Shows & Panels
- The 2014 Big Picture on Cyber Security
- AFCEA Answers
- Ask the CIO
- Connected Government
- Consolidating Mission-critical Systems
- Constituent Servicing
- Continuous Monitoring: Tools and Techniques for Trustworthy Government IT
- The Data Privacy Imperative: Safeguarding Sensitive Data
- Eliminating the Pitfalls: Steps to Virtualization in Government
- Federal Executive Forum
- Federal Tech Talk
- Government Cloud Brokerage: Who, What, When, Where, Why?
- Government Mobility
- Mission-critical Apps in the Cloud
- Mobile Device Management
- The Modern Federal Threat Landscape
- The Path from Legacy Systems
- Understanding the Intersection of Customer Service and Security in the Cloud
Shows & Panels
Inside the World's Biggest Buyer
The federal government takes more than $1 trillion per year to operate, with nearly half of its operating budget spent on the acquisition of goods and services. Congress, executive branch political leadership and career federal managers all agree — federal acquisition needs to be a lot more efficient and effective. Federal News Radio's week-long special report, Inside the World's Biggest Buyer, takes a look at acquisition from every perspective: agency, industry, workforce, oversight, and suspension and debarment.
Contractors experience limited communication between industry, agencies
Monday - 6/18/2012, 2:55pm EDT
Special for Federal News Radio
IBM Federal General Manager Todd Ramsey said there is too much oversight of federal acquisitions, and it is leading to problems.
"The challenge is standard procedures limit communication," Ramsey said in an exclusive interview as part of Federal News Radio's weeklong special report, Inside the World's Biggest Buyer. "The issue is not the laws, but the practices we're using."
In the last 10 years, he said, the federal community has focused more on the arduous process of acquisitions instead of the final outcome. As a result, there are more people who conduct oversight than there are people who can actually get things done.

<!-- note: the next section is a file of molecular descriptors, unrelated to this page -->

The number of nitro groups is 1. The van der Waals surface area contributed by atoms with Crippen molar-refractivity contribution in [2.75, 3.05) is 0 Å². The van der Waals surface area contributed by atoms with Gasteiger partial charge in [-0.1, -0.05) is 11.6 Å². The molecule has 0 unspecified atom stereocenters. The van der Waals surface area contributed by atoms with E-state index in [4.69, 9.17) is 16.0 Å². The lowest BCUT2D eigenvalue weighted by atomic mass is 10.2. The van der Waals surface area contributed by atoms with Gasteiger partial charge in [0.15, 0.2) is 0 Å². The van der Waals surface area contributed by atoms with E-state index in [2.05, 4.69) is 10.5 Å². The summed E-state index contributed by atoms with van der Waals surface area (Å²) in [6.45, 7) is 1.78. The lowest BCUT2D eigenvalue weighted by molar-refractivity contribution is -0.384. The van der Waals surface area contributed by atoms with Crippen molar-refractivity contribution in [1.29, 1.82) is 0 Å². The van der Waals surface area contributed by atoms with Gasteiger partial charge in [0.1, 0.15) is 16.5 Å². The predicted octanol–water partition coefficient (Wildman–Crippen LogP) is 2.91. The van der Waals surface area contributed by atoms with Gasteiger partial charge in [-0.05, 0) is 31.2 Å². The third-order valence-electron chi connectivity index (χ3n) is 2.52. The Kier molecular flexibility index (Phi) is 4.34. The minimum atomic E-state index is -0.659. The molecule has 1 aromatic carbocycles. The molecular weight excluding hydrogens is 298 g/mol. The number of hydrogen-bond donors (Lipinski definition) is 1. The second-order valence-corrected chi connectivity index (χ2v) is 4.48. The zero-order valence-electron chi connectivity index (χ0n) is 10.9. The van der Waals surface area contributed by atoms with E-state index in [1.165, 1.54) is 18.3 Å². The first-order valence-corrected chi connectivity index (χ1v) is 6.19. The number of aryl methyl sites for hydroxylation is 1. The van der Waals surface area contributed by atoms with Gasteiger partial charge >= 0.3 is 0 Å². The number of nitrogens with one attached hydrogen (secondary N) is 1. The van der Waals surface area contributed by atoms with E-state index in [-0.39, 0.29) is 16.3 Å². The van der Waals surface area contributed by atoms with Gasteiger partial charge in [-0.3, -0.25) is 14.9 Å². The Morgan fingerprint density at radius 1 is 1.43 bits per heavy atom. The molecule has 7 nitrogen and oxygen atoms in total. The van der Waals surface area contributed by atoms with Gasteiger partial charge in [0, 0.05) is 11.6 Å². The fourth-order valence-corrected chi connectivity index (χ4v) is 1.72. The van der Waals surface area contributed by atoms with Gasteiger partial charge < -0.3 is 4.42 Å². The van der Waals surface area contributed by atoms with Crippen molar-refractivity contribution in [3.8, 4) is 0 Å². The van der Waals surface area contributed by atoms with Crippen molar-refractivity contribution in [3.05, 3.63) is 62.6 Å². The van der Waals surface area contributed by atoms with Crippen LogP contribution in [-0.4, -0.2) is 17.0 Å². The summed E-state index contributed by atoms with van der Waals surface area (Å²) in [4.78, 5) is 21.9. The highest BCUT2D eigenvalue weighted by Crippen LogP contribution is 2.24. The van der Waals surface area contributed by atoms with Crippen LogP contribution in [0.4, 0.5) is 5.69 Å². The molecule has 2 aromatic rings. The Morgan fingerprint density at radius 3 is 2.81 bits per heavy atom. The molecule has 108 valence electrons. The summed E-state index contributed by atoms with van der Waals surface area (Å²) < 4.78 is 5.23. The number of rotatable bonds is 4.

"We celebrate people who stop programs more than those who are producing results," Ramsey said. "It's time to move back to an outcome orientation."
Ramsey said when government focuses on outcomes, such as how they concentrated on putting a man on the moon or dealt with the aftermath of Sept. 11, a sense of urgency naturally arises. "Actions speak louder than words," he said. "I think we've been at our best in the federal community when the industry, the contractors and the government have been united in outcome."
Communicating through a barrier
In addition to procedural speed bumps, Ramsey said industry and agencies must communicate better.
"You need ongoing dialogues," he said. "In many cases we've resorted to writing everything down on one side, sending it over a barrier and writing a result on the other side. That lack of communication, I think, is the cause of many of the problems we have in the programs today."
He said by meeting with clients it becomes easier to understand each other's business needs, pain points and makes it possible to provide better suggestions and innovative ideas about how to solve any problems that might arise.
The Office of Federal Procurement Policy recently released its Mythbusters 2 memo to address communication issues between agencies and contractors. Although the campaign contains good ideas, its implementation has left a lot to be desired, Ramsey said.
"I was on a call this week where someone read a memo that was sent to one of the agency personnel here in Washington that basically said if a contractor requests a meeting, you should ask a series of questions," Ramsey said. "One of which is: Are they intending to bid on any RFP in the near future or do they want any information about the RFP? If the answer is yes, you should not meet with the contractor. I think it's those types of things that are being implemented that make the Mythbusters campaign not as effective as they intended."
Although he's not particularly optimistic about the Mythbusters campaign, Ramsey said he can see the light at the end of the tunnel.
"We had a period like this in the early '90s and I think we came together as government industry [saying] that we needed to do better," he said. "I see the beginnings of that today in the industry associations and things that are there. So I think we'll see some of that happen naturally here over the next few years."
Keith BieryGolick is an intern at Federal News Radio
Inside the World's Biggest Buyer (Special report)